personal reflections on friendship

One reason that I think friendship is so enjoyable is that it allows us to appreciate qualities in others that we do not ourselves possess. God has made each person unique – indeed, unrepeatable – and friendship gives us a chance to recognize the gifts of others. It can liberate us from some of the narrowness of our own point-of-view. While we possess certain qualities in common with our friends, I think that much of the pleasure we receive from friendship arises from the uniqueness we discover in others.

As a final comment, I would agree that ideal friendship is singular in nature. I think it describes the relationship we can share with God. We can have strong and vital friendships with others to the extent that we have this primary friendship with God, a relationship that, with His aid and our cooperation, will reach its fullness in the life to come. His love becomes the source and stimulus of our love not only for Him, but for others. Our friendships in this world can help prepare us for the self-giving love of beatitude, in which our union with God and our communion with others will finally be experienced as a single movement of love, as the gift of friendship fully realized and shared, corresponding completely to the desire and design of the human heart.

2 thoughts on “personal reflections on friendship

  1. This last personal set of reflections drills down to the core of how friendships begin, develop, change and even die. For example, the talents and virtues of others are often what attract us to them in the first place, whether we share those particular virtues and talents or not. However, I’ve often noticed that I can befriend someone at first in search of a sense of “reflected glory,” i.e., I am weak in a particular talent or virtue, this other person overflows with that virtue, and by virtue of our budding friendship, perhaps I will either reflect a bit of his virtuousness to others, or I will acquire some of it, as if osmosis worked this way in friendship.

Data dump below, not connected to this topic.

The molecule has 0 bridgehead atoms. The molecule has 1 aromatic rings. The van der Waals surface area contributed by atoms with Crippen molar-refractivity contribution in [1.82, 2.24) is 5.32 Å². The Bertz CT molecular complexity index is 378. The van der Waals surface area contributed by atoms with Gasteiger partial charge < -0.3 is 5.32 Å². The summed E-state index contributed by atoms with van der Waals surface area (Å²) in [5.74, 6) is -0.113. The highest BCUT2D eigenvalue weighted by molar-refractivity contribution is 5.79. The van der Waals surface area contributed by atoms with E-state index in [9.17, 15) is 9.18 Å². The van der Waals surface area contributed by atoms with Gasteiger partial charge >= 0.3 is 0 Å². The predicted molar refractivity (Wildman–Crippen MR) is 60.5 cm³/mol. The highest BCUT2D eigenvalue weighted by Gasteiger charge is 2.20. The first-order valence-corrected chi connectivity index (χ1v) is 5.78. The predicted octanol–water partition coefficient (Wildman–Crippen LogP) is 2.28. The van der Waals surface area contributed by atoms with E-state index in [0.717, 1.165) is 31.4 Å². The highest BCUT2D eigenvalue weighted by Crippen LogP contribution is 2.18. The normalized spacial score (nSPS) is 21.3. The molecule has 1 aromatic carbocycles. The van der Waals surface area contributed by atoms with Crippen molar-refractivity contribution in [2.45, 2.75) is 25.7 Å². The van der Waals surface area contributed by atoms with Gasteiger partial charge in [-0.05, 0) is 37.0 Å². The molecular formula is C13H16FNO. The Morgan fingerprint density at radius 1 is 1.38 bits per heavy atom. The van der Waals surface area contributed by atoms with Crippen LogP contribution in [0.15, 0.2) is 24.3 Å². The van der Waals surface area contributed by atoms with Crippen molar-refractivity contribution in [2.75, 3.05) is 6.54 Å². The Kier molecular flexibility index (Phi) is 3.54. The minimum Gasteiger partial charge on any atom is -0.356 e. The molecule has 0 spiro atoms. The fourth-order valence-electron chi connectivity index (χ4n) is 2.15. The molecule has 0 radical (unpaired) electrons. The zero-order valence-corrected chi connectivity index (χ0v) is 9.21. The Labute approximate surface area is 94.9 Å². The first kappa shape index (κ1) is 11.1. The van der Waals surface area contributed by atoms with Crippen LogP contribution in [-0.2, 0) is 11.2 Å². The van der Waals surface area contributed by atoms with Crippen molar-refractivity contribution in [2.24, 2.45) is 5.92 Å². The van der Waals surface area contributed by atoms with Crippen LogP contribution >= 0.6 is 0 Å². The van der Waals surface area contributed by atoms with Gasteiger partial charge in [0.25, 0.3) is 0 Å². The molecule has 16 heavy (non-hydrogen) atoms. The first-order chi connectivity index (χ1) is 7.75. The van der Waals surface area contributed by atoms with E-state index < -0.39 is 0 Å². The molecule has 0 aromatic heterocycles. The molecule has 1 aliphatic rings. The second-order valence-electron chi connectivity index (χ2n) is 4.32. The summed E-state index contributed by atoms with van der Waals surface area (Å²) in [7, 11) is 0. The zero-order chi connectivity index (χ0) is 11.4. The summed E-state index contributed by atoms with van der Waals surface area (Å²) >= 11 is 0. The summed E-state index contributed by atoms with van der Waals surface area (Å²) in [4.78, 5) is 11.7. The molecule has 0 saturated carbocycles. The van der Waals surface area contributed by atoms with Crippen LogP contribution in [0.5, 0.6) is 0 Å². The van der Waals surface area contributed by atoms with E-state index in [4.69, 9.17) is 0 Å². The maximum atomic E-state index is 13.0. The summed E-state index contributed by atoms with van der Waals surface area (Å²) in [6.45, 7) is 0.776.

As we deepen those initial friendships, we begin to find our appreciation and esteem for that friend’s virtues growing and becoming less self-centered, i.e., I appreciate that God has endowed this friend with such virtue or talent that he can then turn around and share it with others in order to bring them closer to Christ. The appreciation of the virtue of the other becomes less about how it will make me feel or look and more grateful to God for blessing the friend in that way.

    Finally, it seems that some friendships may come to an end due to changes in each friend’s spiritual and psychological development/advancement over time, much like your writers here have mentioned. I know many people who grow apart due to focusing on their differences instead of appreciating them and being thankful for the uniqueness of that particular friendship.

    Thanks for re-posting these pieces you had previously posted, Clayton!

    • Thanks, Kevin, for adding some further reflections here. I especially like your tie-in to the theme of glory, and the sense of the way friendships can mature or atrophy based on the choices of the people involved.

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